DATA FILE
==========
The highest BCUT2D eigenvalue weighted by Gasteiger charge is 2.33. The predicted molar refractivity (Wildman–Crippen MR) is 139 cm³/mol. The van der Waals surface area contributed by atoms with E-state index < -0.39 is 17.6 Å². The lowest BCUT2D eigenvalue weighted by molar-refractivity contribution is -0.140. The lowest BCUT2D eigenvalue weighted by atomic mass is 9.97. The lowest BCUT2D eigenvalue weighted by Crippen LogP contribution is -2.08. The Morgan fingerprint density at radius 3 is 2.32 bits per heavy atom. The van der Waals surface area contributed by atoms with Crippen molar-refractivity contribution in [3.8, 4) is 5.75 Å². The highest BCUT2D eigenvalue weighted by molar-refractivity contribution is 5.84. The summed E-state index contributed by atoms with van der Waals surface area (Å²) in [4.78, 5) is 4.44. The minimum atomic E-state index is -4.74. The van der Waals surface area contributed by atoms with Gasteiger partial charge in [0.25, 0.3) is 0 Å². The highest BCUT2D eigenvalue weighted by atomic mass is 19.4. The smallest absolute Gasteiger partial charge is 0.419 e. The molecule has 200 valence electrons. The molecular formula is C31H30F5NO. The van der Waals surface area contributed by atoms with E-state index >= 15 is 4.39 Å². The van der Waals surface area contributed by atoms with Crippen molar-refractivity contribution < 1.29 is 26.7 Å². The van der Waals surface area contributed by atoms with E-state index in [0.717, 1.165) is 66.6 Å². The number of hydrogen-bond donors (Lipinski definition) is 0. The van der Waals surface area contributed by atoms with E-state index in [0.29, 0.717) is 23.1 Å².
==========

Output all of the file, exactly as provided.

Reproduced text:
The highest BCUT2D eigenvalue weighted by Gasteiger charge is 2.33. The predicted molar refractivity (Wildman–Crippen MR) is 139 cm³/mol. The van der Waals surface area contributed by atoms with E-state index < -0.39 is 17.6 Å². The lowest BCUT2D eigenvalue weighted by molar-refractivity contribution is -0.140. The lowest BCUT2D eigenvalue weighted by atomic mass is 9.97. The lowest BCUT2D eigenvalue weighted by Crippen LogP contribution is -2.08. The Morgan fingerprint density at radius 3 is 2.32 bits per heavy atom. The van der Waals surface area contributed by atoms with Crippen molar-refractivity contribution in [3.8, 4) is 5.75 Å². The highest BCUT2D eigenvalue weighted by molar-refractivity contribution is 5.84. The summed E-state index contributed by atoms with van der Waals surface area (Å²) in [4.78, 5) is 4.44. The minimum atomic E-state index is -4.74. The van der Waals surface area contributed by atoms with Gasteiger partial charge in [0.25, 0.3) is 0 Å². The highest BCUT2D eigenvalue weighted by atomic mass is 19.4. The smallest absolute Gasteiger partial charge is 0.419 e. The molecule has 200 valence electrons. The molecular formula is C31H30F5NO. The van der Waals surface area contributed by atoms with E-state index >= 15 is 4.39 Å². The van der Waals surface area contributed by atoms with Crippen molar-refractivity contribution < 1.29 is 26.7 Å². The van der Waals surface area contributed by atoms with E-state index in [0.717, 1.165) is 66.6 Å². The number of hydrogen-bond donors (Lipinski definition) is 0. The van der Waals surface area contributed by atoms with E-state index in [0.29, 0.717) is 23.1 Å².